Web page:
On the other hand, when you visit local markets and want to take a picture of any random people, they will for 5 or 10 birr, which is quite fair in my opinion.
These are the things I managed to see and do in South Omo. I could have visited more places but I was very satisfied with what I saw.
Jinka is the administrative capital of South Omo, a relatively sizable town with all the amenities, including ATMs, restaurants and quite a few hotels. There isn’t much to do here other than meeting fellow travelers and doing day trips to nearby villages.
This was the best thing we did in the Omo Valley.
In Arba Minch, I met a guy from Argentina who was traveling around Ethiopia for the second time, after 15 years. During his first visit, he met a lovely family from a small, rural village just outside of Jinka with whom he stayed for a couple of days, as a friend.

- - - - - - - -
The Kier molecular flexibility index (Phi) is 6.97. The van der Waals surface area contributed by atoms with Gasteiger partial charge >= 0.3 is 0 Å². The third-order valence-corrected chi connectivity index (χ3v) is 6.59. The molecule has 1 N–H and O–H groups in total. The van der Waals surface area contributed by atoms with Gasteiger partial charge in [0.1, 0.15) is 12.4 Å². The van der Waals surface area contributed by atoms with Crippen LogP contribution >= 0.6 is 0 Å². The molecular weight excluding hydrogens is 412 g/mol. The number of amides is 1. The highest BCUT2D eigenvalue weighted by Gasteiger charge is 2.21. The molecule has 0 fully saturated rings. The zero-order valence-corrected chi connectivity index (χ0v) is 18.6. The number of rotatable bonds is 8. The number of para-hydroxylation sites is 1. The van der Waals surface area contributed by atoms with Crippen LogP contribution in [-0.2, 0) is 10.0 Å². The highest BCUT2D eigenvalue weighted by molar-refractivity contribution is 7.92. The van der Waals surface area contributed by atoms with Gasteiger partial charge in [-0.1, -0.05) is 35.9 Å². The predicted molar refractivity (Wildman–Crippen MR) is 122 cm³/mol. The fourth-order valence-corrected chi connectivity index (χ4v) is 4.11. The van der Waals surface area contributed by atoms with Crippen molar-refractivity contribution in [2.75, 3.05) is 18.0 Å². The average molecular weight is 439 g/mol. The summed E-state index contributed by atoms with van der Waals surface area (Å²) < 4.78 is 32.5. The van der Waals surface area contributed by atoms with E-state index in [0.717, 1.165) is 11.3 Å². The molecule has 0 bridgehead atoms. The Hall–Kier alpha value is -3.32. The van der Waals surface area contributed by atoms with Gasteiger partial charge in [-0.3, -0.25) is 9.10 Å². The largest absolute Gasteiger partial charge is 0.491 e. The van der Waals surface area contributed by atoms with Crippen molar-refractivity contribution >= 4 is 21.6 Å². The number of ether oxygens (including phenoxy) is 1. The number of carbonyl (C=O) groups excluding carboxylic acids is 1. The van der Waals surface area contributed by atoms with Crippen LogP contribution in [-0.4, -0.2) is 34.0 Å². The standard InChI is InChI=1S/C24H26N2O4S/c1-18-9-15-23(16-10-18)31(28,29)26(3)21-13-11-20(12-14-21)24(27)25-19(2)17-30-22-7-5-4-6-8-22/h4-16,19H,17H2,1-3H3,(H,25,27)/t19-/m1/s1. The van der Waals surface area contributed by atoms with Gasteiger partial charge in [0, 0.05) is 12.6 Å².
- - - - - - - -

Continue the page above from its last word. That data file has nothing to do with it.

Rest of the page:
Imagine how things have changed in the Omo Valley!
Surprisingly, he kept in touch with one of the family members and, when he let them know about his visit, they didn’t hesitate to invite him to their house for dinner, tagging me along as well.
It was our best experience in the Omo Valley because, thanks to the Argentinian guy, I was able to interact with that family in the most genuine way.
The next day, we brought them some food and drink along with some prints of the photos we had taken the day before.
By the way, the Aari tribe is the most numerous ethnic group in South Omo and, although their villages and lives are very traditional, they are, to put it simply, the most modern tribe, meaning that most of them no longer wear traditional clothes and they have the largest number of educated people.
Mursi is the ethnic group infamous for women wearing huge lip plates and really heavy earrings hanging from their ears.